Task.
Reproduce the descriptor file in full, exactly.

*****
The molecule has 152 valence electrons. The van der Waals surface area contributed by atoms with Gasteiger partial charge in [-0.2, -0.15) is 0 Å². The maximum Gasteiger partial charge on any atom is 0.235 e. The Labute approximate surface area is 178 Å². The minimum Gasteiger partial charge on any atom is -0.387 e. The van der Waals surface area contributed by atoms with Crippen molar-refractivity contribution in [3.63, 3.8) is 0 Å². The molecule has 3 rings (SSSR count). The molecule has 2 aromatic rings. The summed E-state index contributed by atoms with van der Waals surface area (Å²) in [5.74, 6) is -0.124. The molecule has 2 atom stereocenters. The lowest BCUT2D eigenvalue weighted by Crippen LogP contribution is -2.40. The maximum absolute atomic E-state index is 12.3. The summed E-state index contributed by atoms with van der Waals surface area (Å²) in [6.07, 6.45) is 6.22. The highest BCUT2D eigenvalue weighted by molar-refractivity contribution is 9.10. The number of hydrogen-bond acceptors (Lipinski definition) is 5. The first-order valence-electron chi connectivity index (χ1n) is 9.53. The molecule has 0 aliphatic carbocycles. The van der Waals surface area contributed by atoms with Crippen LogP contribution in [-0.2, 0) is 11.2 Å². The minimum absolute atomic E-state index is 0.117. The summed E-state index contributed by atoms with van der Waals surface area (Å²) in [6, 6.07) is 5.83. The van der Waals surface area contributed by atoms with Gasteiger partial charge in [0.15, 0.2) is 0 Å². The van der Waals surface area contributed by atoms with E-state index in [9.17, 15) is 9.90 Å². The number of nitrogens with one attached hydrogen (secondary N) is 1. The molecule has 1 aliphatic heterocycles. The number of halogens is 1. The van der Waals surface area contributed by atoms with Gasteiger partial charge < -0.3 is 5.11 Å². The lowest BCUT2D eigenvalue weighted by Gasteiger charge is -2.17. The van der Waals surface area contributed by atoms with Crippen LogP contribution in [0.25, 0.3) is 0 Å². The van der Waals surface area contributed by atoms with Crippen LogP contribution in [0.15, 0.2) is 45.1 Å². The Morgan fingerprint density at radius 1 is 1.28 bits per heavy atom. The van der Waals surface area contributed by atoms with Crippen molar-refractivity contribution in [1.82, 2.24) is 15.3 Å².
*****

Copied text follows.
The molecule has 152 valence electrons. The van der Waals surface area contributed by atoms with Gasteiger partial charge in [-0.2, -0.15) is 0 Å². The maximum Gasteiger partial charge on any atom is 0.235 e. The Labute approximate surface area is 178 Å². The minimum Gasteiger partial charge on any atom is -0.387 e. The van der Waals surface area contributed by atoms with Crippen molar-refractivity contribution in [3.63, 3.8) is 0 Å². The molecule has 3 rings (SSSR count). The molecule has 2 aromatic rings. The summed E-state index contributed by atoms with van der Waals surface area (Å²) in [5.74, 6) is -0.124. The molecule has 2 atom stereocenters. The lowest BCUT2D eigenvalue weighted by Crippen LogP contribution is -2.40. The maximum absolute atomic E-state index is 12.3. The summed E-state index contributed by atoms with van der Waals surface area (Å²) in [6.07, 6.45) is 6.22. The highest BCUT2D eigenvalue weighted by molar-refractivity contribution is 9.10. The number of hydrogen-bond acceptors (Lipinski definition) is 5. The first-order valence-electron chi connectivity index (χ1n) is 9.53. The molecule has 0 aliphatic carbocycles. The van der Waals surface area contributed by atoms with Crippen LogP contribution in [-0.2, 0) is 11.2 Å². The minimum absolute atomic E-state index is 0.117. The summed E-state index contributed by atoms with van der Waals surface area (Å²) in [6, 6.07) is 5.83. The van der Waals surface area contributed by atoms with Gasteiger partial charge in [0.15, 0.2) is 0 Å². The van der Waals surface area contributed by atoms with E-state index in [9.17, 15) is 9.90 Å². The number of nitrogens with one attached hydrogen (secondary N) is 1. The molecule has 1 aliphatic heterocycles. The number of halogens is 1. The van der Waals surface area contributed by atoms with Gasteiger partial charge < -0.3 is 5.11 Å². The lowest BCUT2D eigenvalue weighted by Gasteiger charge is -2.17. The van der Waals surface area contributed by atoms with Crippen LogP contribution in [0.25, 0.3) is 0 Å². The van der Waals surface area contributed by atoms with Crippen LogP contribution in [0.15, 0.2) is 45.1 Å². The Morgan fingerprint density at radius 1 is 1.28 bits per heavy atom. The van der Waals surface area contributed by atoms with Crippen molar-refractivity contribution in [1.82, 2.24) is 15.3 Å².